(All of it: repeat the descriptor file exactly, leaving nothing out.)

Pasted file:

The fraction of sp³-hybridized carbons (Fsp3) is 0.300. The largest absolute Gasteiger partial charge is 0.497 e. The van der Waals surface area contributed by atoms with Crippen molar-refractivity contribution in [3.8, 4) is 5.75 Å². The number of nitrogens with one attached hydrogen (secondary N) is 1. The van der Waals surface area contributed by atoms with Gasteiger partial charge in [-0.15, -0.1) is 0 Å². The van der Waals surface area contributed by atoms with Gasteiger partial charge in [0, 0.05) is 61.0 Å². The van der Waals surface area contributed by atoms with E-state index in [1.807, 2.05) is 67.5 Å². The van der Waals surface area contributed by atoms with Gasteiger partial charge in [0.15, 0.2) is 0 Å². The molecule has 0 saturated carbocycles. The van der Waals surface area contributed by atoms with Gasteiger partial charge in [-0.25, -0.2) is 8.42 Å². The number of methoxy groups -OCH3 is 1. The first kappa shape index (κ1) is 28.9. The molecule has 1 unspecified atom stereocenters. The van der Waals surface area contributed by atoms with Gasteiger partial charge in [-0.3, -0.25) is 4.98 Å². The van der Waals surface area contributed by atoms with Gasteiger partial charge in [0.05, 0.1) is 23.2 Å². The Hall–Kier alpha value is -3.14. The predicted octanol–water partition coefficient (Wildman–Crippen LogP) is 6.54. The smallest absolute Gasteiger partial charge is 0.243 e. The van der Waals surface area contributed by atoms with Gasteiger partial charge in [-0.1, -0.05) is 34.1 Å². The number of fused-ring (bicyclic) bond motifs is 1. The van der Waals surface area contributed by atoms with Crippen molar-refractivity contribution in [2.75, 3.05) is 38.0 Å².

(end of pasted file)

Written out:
The fraction of sp³-hybridized carbons (Fsp3) is 0.300. The largest absolute Gasteiger partial charge is 0.497 e. The van der Waals surface area contributed by atoms with Crippen molar-refractivity contribution in [3.8, 4) is 5.75 Å². The number of nitrogens with one attached hydrogen (secondary N) is 1. The van der Waals surface area contributed by atoms with Gasteiger partial charge in [-0.15, -0.1) is 0 Å². The van der Waals surface area contributed by atoms with Gasteiger partial charge in [0, 0.05) is 61.0 Å². The van der Waals surface area contributed by atoms with E-state index in [1.807, 2.05) is 67.5 Å². The van der Waals surface area contributed by atoms with Gasteiger partial charge in [0.15, 0.2) is 0 Å². The molecule has 0 saturated carbocycles. The van der Waals surface area contributed by atoms with Gasteiger partial charge in [-0.25, -0.2) is 8.42 Å². The number of methoxy groups -OCH3 is 1. The first kappa shape index (κ1) is 28.9. The molecule has 1 unspecified atom stereocenters. The van der Waals surface area contributed by atoms with Gasteiger partial charge in [-0.3, -0.25) is 4.98 Å². The van der Waals surface area contributed by atoms with Gasteiger partial charge in [0.05, 0.1) is 23.2 Å². The Hall–Kier alpha value is -3.14. The predicted octanol–water partition coefficient (Wildman–Crippen LogP) is 6.54. The smallest absolute Gasteiger partial charge is 0.243 e. The van der Waals surface area contributed by atoms with Gasteiger partial charge in [-0.1, -0.05) is 34.1 Å². The number of fused-ring (bicyclic) bond motifs is 1. The van der Waals surface area contributed by atoms with Crippen molar-refractivity contribution in [2.75, 3.05) is 38.0 Å².